Schematic model of melanogenic modulation by JNK-CRTC3/CREB-MITF signaling. In response to UVR exposure, αMSH secreted from keratinocytes activates melanocortin receptor 1 (MC1R) on melanocytes, which in turn triggers cAMP generation, PKA activation, CREB phosphorylation, and nuclear entry of CRTC3, which promotes MITF expression and induction of downstream melanogenic genes. Activation of JNK by RO31-8220 or anisomycin directly phosphorylates CRTC3, thereby inhibiting nuclear translocation and suppressing UV-induced MITF expression and melanogenesis.

Theranostics Image

Full activation of CREB target gene expression requires phosphorylation of CREB at Ser133 by PKA as well as the dephosphorylation and nuclear translocation of CRTCs [12, 19]. Our study found that Ro31-8220-mediated suppression of MITF expression was independent of CREB phosphorylation but associated with inhibition of CRTC3 nuclear entry. In line with these, MITF expression was markedly induced in UV or cAMP-stimulated conditions and the inhibitory activity of Ro31-8220 under the basal conditions of melanogenesis was weaker than cAMP-stimulated conditions. In that point of view, because Ro31-8220 does not possess melanocytotoxic activity, clinical or in vivo studies may be worth pursuing to find out whether it also may have a lightening effect on UVR-protected skin or non-lesional skin near hyperpigmented patches. The AMPK signaling pathway is the best known inducer of phosphorylation-dependent CRTC activity [12, 20]; however contrary to our expectations, Ro31-8220 did not alter AMPK expression or activity. Instead, JNK activity was enhanced dose-dependently by Ro31-8220, and like Ro31-8220, activation of JNK by a specific agonist or JNK overexpression promoted phosphorylation and cytoplasmic retention of CRTC, thereby inhibiting MITF expression and melanin production. Conversely, inhibition of JNK enhanced melanin production by stimulating dephosphorylation and nuclear migration of CRTC3. Of note, although the actions of JNK inhibition resembled those of FSK qualitatively (Figure 4F), JNK inhibition enhanced melanogenesis only moderately compared with FSK (Figure S6). This lower melanogenic activity may be explained by the dual requirement of CRTC dephosphorylation and CREB phosphorylation for full activation of CREB-mediated transcription, while JNK inhibition activates CRTC and promotes nuclear translocation but does not phosphorylate CREB (Figure 4F). There has been an expanding interest in the mechanisms regulating CRTC activity and to date only ubiquitination [21, 22] and direct phosphorylation by AMPK/SIK had been confirmed as upstream regulators [12, 20]. Our unexpected discovery that JNK directly phosphorylates CRTC2/3 to inhibit CREB-mediated transcription of MITF and melanin production is possibly the most important finding of this study. Interestingly, JNK activity also appeared to be interfered with cAMP signaling suggesting cross-talk between cAMP-PKA and JNK signaling pathways [23-26].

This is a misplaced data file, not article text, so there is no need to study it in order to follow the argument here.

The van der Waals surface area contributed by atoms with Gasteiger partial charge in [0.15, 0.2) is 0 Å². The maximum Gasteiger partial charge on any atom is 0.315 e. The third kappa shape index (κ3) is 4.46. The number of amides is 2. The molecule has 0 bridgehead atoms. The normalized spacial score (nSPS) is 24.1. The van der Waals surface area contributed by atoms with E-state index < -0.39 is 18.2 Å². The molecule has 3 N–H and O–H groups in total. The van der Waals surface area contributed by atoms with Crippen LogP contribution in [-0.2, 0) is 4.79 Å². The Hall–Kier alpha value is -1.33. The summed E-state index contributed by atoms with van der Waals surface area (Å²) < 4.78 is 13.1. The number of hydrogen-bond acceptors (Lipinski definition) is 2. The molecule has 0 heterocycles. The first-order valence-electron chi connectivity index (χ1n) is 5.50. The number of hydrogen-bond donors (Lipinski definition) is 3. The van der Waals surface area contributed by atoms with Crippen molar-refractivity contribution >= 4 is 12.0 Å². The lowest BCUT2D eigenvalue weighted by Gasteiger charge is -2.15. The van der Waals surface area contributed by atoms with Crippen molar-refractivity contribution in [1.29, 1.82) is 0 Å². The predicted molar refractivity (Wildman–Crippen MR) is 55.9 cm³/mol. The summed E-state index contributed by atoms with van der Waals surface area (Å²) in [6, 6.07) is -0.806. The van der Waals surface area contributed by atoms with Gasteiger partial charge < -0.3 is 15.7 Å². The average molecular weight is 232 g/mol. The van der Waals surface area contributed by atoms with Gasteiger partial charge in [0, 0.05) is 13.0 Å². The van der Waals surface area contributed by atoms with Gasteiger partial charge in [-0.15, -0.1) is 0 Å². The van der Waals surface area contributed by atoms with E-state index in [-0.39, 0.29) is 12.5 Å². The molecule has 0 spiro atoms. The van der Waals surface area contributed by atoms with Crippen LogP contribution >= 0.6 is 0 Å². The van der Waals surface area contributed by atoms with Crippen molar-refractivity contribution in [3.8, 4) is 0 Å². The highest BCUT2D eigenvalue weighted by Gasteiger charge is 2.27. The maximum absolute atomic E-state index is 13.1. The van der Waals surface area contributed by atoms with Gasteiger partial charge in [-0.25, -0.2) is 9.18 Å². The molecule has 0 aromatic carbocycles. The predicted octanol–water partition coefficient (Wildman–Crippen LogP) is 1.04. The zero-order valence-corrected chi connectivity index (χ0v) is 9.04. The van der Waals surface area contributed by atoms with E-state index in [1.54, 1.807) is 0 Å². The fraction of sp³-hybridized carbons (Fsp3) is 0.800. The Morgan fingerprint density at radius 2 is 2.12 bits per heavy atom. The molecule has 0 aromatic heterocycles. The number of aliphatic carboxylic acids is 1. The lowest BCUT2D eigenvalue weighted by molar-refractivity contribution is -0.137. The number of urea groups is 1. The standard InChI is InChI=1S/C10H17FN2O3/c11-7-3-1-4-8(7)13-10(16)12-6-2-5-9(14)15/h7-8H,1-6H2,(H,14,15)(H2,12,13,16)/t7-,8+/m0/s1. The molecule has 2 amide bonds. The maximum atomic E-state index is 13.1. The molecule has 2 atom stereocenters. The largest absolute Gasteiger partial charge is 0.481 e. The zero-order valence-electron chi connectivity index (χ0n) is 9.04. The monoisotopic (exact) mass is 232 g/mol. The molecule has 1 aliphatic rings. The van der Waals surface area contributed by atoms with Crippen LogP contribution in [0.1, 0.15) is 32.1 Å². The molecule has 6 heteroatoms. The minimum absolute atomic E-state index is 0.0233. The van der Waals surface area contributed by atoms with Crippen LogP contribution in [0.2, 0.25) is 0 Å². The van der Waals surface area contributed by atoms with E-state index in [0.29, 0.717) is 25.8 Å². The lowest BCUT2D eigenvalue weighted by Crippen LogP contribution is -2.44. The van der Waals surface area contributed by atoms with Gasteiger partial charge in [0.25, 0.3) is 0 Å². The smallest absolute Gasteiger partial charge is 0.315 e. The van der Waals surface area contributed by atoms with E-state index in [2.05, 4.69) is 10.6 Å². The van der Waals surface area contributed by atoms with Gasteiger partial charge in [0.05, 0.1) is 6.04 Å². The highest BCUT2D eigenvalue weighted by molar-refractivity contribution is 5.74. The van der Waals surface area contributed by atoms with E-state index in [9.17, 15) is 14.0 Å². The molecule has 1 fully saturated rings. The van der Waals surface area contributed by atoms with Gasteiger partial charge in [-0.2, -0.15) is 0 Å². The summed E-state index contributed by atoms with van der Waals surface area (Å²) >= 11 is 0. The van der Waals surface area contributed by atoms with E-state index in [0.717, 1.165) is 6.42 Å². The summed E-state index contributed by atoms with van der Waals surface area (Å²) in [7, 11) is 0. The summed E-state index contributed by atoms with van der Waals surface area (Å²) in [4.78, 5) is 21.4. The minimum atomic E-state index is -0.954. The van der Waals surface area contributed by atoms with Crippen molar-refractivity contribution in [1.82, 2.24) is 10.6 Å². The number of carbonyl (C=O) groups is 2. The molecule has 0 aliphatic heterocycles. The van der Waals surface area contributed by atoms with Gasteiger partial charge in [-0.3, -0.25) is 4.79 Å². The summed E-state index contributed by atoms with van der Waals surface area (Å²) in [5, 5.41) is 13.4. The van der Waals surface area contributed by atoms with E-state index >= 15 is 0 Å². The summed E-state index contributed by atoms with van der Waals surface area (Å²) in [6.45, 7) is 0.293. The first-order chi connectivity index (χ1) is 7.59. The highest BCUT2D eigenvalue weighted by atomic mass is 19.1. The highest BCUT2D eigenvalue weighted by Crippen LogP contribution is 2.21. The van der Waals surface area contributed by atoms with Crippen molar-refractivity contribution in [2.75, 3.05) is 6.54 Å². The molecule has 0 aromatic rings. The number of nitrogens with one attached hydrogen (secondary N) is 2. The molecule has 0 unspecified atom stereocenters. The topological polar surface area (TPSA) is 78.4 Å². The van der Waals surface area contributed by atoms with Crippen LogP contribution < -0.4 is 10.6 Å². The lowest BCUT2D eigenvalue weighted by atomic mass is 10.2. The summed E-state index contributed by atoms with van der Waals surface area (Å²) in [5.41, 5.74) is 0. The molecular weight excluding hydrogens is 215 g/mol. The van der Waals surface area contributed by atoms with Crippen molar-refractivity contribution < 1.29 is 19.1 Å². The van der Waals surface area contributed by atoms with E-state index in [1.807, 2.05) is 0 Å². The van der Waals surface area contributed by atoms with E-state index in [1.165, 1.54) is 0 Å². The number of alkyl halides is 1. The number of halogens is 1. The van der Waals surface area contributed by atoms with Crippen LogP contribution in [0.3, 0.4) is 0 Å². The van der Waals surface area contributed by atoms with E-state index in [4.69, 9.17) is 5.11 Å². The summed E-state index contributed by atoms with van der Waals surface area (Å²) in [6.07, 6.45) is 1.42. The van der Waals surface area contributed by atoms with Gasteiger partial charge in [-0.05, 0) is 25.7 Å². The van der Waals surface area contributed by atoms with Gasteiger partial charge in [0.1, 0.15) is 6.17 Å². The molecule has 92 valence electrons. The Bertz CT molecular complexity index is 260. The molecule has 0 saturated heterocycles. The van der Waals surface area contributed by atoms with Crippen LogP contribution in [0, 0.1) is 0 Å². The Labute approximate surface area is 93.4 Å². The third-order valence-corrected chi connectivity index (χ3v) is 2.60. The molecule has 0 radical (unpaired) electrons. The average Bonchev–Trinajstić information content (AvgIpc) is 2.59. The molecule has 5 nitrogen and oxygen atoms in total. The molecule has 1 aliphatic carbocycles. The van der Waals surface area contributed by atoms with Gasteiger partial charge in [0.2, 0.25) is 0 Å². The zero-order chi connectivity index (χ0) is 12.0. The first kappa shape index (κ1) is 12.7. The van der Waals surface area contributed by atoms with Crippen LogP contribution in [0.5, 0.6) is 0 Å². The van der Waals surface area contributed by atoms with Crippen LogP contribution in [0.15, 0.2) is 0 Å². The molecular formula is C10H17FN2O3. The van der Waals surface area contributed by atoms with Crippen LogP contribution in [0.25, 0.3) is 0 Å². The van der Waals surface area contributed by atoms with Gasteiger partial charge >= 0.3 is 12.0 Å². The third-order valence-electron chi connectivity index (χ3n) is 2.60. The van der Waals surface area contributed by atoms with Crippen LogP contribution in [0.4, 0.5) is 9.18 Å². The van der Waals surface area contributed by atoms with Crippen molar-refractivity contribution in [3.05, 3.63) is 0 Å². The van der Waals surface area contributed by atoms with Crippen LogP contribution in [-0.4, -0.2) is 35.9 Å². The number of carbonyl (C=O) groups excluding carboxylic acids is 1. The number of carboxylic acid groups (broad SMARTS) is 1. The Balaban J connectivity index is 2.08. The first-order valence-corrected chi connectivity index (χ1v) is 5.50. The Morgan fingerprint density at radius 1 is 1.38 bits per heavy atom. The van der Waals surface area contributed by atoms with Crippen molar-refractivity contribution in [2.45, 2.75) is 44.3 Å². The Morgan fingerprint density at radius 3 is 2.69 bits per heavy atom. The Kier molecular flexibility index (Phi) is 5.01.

Is CRTC a suitable target for pigmentation disorder treatment?

There are studies supporting the potential utility of targeting CRTC/CREB signaling for treatment of hyperpigmentation disorders [27]. Solar lentigo, PIH, and melasma, the most common UVR-associated hyperpigmentation disorders, are associated with increased MITF expression [5]. Subcutaneous FSK (PKA activation) induced darker hair color in mice [28] while the inhibition of PKA by alpha-viniferin suppressed melanin production and improved melasma in human patients [6]. Expression of adiponectin, known to inhibit CREB target gene expression in liver, is reduced in the lesional skin of melasma patients, and adiponectin treatment suppressed melanin accumulation via blockade of CRTC nuclear entry [3]. Our data further support the attractive utility of targeting the CREB signaling pathway, especially CRTC activity, as it involves more proximal mechanism of melanogenesis than tyrosinase inhibition. Thus, targeting CRTC warrants consideration as an alternative strategy for treatment of pigmentary disorders. It is also of great importance to test whether Ro31-8220 application can be extended to metabolic syndrome treatment since adipose tissue CRTC3 contributes to energy metabolism and genetic ablation of CRTC3 in mice improves diabetes and obesity phenotypes [8, 29-32]. Indeed, pigmentary skin disorders are frequently associated with metabolic syndromes [33].